You have two cows. You sell one, and force the other to produce the milk of four cows. Later, you hire a consultant to analyse why the cow dropped dead.

You have two cows. You go on strike because you want three cows.

You have two cows. You redesign them so they are one-tenth the size of an ordinary cow and produce twenty times the milk. You then create a clever cow cartoon image called Cowkimon and market them World-Wide.

You have two cows. You reengineer them so they live for 100 years, eat once a month, and milk themselves.

You have two cows, but you don’t know where they are. You break for lunch.

You have two cows. You count them and learn you have five cows. You count them again and learn you have 42 cows. You count them again and learn you have 2 cows. You stop counting cows and open another bottle of vodka.

You have 5000 cows, none of which belong to you. You charge others for storing them.

You have two cows. You have 300 people milking them. You claim full employment, high bovine productivity, and arrest the newsman who reported the numbers.

You have two cows. You worship them.

You have two cows. Both are mad.

You have two cows. You eat both.


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December 30, 2005 at 12:34 pm 2 comments

Nice act chief, but how about the fat cats of big time sleaze elsewhere?

The Kenya Police is extremely disturbed by reports of fraud and influence peddling observed at the just concluded recruitment exercise.

My briefing to the recruiting officers that was attended by the media was very clear on the need to recruit deserving candidates in a transparent and competitive manner.

At the beginning of the recruitment exercise, I invited the Kenya Anti Corruption Commission to monitor the exercise as part of our collective effort to eradicate corruption.

I wish to commend them for their effort in exposing such incidents regardless of the identity of the perpetrators or their status in society. This is the essence of the rule of law.

The seriousness of the criminal acts reported cast doubt on validity of the recruitment exercise.

Besides being a crime, such acts subvert the trust and confidence of our people and serve to alienate the Police from the citizens at a time when we committed to creating a partnership with the populace in fighting crime.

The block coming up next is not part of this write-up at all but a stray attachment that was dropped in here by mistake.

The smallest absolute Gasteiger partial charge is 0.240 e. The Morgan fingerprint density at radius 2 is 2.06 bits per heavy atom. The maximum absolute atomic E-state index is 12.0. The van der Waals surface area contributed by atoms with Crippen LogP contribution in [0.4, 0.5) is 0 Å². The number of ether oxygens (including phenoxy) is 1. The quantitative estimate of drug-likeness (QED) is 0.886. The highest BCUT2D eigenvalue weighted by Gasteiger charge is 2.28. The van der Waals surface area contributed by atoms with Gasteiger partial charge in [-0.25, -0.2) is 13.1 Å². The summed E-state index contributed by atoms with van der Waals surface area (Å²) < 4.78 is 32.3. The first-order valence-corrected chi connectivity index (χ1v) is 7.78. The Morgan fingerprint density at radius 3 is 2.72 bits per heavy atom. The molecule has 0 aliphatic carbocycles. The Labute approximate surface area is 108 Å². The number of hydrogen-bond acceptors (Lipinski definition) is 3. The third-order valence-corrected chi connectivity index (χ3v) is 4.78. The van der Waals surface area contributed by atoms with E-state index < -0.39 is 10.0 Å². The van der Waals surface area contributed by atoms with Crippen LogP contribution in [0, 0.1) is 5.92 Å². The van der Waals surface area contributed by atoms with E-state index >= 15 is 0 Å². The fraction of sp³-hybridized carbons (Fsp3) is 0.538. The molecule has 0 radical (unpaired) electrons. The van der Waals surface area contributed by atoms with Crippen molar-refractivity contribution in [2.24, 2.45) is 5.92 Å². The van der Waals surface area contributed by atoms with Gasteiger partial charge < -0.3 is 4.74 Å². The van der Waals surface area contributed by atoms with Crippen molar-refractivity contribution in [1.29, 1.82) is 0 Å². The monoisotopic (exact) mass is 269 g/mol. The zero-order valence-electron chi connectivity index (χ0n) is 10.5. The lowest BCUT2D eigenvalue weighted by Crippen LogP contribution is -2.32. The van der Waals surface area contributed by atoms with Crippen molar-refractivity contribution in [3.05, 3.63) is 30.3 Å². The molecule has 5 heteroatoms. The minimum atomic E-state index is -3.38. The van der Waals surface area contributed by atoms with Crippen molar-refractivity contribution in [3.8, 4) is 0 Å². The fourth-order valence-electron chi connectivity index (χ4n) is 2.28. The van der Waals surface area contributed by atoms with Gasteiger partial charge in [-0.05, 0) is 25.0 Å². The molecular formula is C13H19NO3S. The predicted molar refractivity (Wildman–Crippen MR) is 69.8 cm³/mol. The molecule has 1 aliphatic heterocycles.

The issue is not about the number of instances reported, for I will not tolerate even one incident of criminal behavior. There can be no substitute to upholding ethical standards.

Our Government is committed to zero tolerance to corruption. Indeed His Excellency the President has repeatedly made that very clear, as recently as the Jamhuri Day celebrations.

Accordingly, I have today cancelled the results of the entire recruitment exercise.

Additionally, I have with immediate effect, interdicted all officers involved in the recruitment exercise pending the outcome of investigations into their personal conduct during the exercise. Any officer implicated will be dealt with internally and prosecuted before a court of law.

Like I said, there can be tolerance to criminality in the Police or anywhere else. Obviously, those who performed their duties well have nothing to fear.

Even in the absence of immediate tangible evidence, the perception that the conduct of the exercise was not above board is sufficient in my mind to nullify the exercise in its entirety. That is the seriousness with which I take such issues.

Where crimes have been committed, we in the Police cannot resort to denial as this would be tantamount to a cover up.

This would be both illegal and unethical for an institution that seeks to nurture professional values in the performance of our duty.

The Kenya Police will announce the new recruitment dates through the print and electronic media as soon as administrative arrangements are finalized.

Measures to ensure non-recurrence of similar incidents in the next recruitment will be put in place but will not be made public for obvious reasons.

Additionally, the Kenya Police will make available to the public and the media the evidence and findings of our investigations. I expect the investigations to be finalized within the next one month.

Let me assure you that, as the Commissioner of Police, I will not waver in confronting sleaze or any other crime regardless of who the perpetrators may be.

I have been, and will continue to be very firm and resolute on matters of public transparency and accountability in the Kenya Police.

I wish to reiterate here that incidents of this nature, unfortunate as they may be, will not affect our collective commitment to reforming the Police into an effective and responsive institution or roll back the impressive gains we have made so far.

I invite any member of the public with information or complaints regarding this recruitment exercise to come to Police Headquarters or write giving details of acts they witnessed for immediate action.

I also wish to remind members of the public that corruption is a crime and they should also refrain from attempting to have their relatives recruited using unscrupulous methods.

This way, we all contribute towards fighting crime.

Thank You


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December 16, 2005 at 7:40 pm Leave a comment